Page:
The timing for the introduction of antibiotic was not significantly associated with the occurrence of surgical site infection (SSI). The rate of SSI among patients who received the wrong antibiotic was higher than the rate of SSI among those who received the correct prophylactic antibiotic (17% and 4.5%, p<0.0001). The prevalence of SSI was also higher among those who used antibiotics during an incorrect period of time in the post-operative period, when compared to those who used antibiotics during the correct time interval (13% and 1.5%, respectively, p<0.001, Table 4). There were no occurrences of SSI in those patients who had received antibiotic prophylaxis considered to be correct in all aspects.



The mean LHS was shorter among patients whose prophylactic treatment was correctly employed than among those whose prophylactic treatment was not [(6.1 +9.8) and 11.1 +13.5, p=0.02].

The overall mortality rate was 7.8%. The mortality rate was significantly higher among those who had SSI than among those who did not (24.6% and 5.7%, respectively; p<0.001) (Table 4). The mean length of hospital stay was also significantly longer among those who had SSI than among those who did not (30.9+19.8 days and 8.6+10.0 days, respectively; p<0.001).

The independent risk factors for SSI, as determined by logistic regression analysis, adjusted to class of wound risk, were the choice of antibiotic to be used prophylactically and the duration of antibiotic treatment in the post-operative period. Those who received appropriate prophylactic antibiotics had a lower rate of SSI than those who received inappropriate antibiotics [RR (relative risk)=0.49, 95% CI=0.25-0.90)]. Patients who received prophylactic antibiotics correctly in the post-operative period had a lower risk of SSI than those who did not (RR=0.21, 95% CI=0.70-0.63).



Pattern of antibiotic use

Several studies have demonstrated that a remarkable amount of antibiotic use in hospitalized patients is excessive or inappropriate [5]. In our study, 54% of hospitalized patients received antibiotics. This figure is similar to the 51.4% prevalence seen in a Greek hospital, as described by Gykas et al. [6]. However, the percentage seen here is lower than the rate found in a Taiwanese hospital (67%) [7]. and it is considerably higher than the rate of 30% presented in a study conducted in The Netherlands [8].

When the appropriateness of therapeutic use was evaluated, it was found that 27% of the patients were treated incorrectly. One of the most important problems detected in our study was the large number of patients who received antibiotic combinations (43%), particularly with the use of aminoglycosides, which are known for their severe side effects. The mean number of antibiotics received by the patients in this study was twice that reported by Berlid (1.2) [9]. These data support the idea that the rate of antibiotic use among hospitalized patients in less developed countries is higher than in more highly developed ones.

Prophylactic antibiotics were prescribed to 15.5% of clinical patients, without any justifying condition; therefore it was consider inappropriate. So it is very important that the true role of prophylaxis, when it is indicated, and the consequences of bacterial resistance when it is used inappropriately, be made known to and understood by the physician.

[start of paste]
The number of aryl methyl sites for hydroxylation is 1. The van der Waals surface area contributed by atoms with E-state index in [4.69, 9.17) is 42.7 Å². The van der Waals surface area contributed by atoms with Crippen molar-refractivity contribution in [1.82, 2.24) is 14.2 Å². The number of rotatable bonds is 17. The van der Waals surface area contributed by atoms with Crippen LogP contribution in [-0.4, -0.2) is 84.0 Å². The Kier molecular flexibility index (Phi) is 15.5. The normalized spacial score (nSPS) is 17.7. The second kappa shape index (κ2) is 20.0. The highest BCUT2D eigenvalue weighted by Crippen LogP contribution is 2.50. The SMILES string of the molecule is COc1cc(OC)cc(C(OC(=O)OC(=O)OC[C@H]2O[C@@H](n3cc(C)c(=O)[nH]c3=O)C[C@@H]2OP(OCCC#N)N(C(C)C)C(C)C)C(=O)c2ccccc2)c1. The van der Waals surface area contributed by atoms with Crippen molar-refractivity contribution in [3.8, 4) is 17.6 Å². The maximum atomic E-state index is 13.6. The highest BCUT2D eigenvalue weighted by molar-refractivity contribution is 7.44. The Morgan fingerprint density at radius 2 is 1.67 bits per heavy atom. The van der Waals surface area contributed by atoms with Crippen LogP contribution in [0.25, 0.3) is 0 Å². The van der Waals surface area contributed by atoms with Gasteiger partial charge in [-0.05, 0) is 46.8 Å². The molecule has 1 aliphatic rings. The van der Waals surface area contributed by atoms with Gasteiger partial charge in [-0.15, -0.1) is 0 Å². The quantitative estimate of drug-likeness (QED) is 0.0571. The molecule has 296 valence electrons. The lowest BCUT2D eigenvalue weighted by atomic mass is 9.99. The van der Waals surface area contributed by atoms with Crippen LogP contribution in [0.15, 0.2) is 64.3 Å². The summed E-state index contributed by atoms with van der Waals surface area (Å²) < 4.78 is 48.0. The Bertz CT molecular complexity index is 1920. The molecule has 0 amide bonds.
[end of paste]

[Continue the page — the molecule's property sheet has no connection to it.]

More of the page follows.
The higher rate of death among the patients who used antibiotics may be a consequence of serious clinical conditions at the time of hospitalization or of in-hospital events. Our study was not able to evaluate the patients' underlying diseases and the contributions of these diseases to mortality.

The excessive and incorrect use of antibiotics observed in our study may reflect insufficient knowledge among prescribing physicians about differential diagnosis, inaccurate identification of conditions treatable with antibiotics, and inappropriate therapies for bacterial infection, as well as fear of negative clinical outcome in the absence of therapy; this problem needs be addressed in the Marilia Medical School Hospital.

Evaluation of prophylactic use of antibiotics in surgery

In the second phase of our study, antibiotic prophylaxis during surgery was evaluated. We found that this type of treatment is still administered in an incorrect and unnecessary way at the Marilia Medical School Hospital. In 26% of the surgeries, antibiotic prophylaxis was performed even though it was not indicated . The physicians' choices were based on personal preference and tradition in spite of the existence of many guidelines and studies concerning surgical prophylaxis. Our observations in this study were very different from the data reported by Vaisbrud (1999) for a hospital in Israel [10], where it was observed that the indication of antibiotic prophylaxis was wrong in only 3% of the surgeries.

One of the aims of our study was to determine which aspects of antibiotic prophylaxis were the most problematic. It was found that the timing of the administration of antibiotics was incorrect in 84.3% of the cases, and its use in the post-operative periods was incorrect in 70.2% of the cases. There were no striking differences among the specialties. These results are similar to those of many other studies, in which the timing of the administration of antibiotic was found to be one of the main problems in antibiotic prophylaxis. In Taiwan hospitals [11], the rate of incorrect timing of the first dose of antibiotic was 23.8%; in a Dutch hospital consistency with the recommended timing was 50% [8].